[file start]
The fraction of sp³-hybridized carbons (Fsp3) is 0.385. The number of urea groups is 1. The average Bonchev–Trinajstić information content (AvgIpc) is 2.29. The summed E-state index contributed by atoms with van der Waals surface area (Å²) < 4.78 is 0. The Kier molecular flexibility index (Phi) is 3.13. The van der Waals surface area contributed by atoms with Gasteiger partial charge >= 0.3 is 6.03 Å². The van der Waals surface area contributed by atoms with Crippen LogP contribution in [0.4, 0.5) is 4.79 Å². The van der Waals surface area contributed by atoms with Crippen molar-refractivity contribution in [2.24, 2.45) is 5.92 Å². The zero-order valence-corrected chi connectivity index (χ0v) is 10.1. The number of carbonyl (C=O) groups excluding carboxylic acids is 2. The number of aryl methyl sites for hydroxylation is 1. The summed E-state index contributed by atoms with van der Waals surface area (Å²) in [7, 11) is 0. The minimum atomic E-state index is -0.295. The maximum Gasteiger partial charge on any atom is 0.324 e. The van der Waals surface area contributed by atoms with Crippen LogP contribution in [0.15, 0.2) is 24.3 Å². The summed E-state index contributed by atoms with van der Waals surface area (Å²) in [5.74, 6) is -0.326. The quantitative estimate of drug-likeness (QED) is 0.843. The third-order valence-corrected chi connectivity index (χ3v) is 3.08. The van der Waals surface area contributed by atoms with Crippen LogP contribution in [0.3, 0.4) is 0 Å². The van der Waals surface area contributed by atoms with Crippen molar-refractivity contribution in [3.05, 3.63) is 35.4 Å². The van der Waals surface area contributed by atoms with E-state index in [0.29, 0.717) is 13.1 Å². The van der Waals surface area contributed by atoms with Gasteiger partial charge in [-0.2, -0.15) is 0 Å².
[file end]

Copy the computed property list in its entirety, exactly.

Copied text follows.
The fraction of sp³-hybridized carbons (Fsp3) is 0.385. The number of urea groups is 1. The average Bonchev–Trinajstić information content (AvgIpc) is 2.29. The summed E-state index contributed by atoms with van der Waals surface area (Å²) < 4.78 is 0. The Kier molecular flexibility index (Phi) is 3.13. The van der Waals surface area contributed by atoms with Gasteiger partial charge >= 0.3 is 6.03 Å². The van der Waals surface area contributed by atoms with Crippen LogP contribution in [0.4, 0.5) is 4.79 Å². The van der Waals surface area contributed by atoms with Crippen molar-refractivity contribution in [2.24, 2.45) is 5.92 Å². The zero-order valence-corrected chi connectivity index (χ0v) is 10.1. The number of carbonyl (C=O) groups excluding carboxylic acids is 2. The number of aryl methyl sites for hydroxylation is 1. The summed E-state index contributed by atoms with van der Waals surface area (Å²) in [7, 11) is 0. The minimum atomic E-state index is -0.295. The maximum Gasteiger partial charge on any atom is 0.324 e. The van der Waals surface area contributed by atoms with Crippen LogP contribution in [0.15, 0.2) is 24.3 Å². The summed E-state index contributed by atoms with van der Waals surface area (Å²) in [5.74, 6) is -0.326. The quantitative estimate of drug-likeness (QED) is 0.843. The third-order valence-corrected chi connectivity index (χ3v) is 3.08. The van der Waals surface area contributed by atoms with Crippen LogP contribution in [0.3, 0.4) is 0 Å². The van der Waals surface area contributed by atoms with Crippen molar-refractivity contribution in [3.05, 3.63) is 35.4 Å². The van der Waals surface area contributed by atoms with E-state index in [0.29, 0.717) is 13.1 Å². The van der Waals surface area contributed by atoms with Gasteiger partial charge in [-0.2, -0.15) is 0 Å².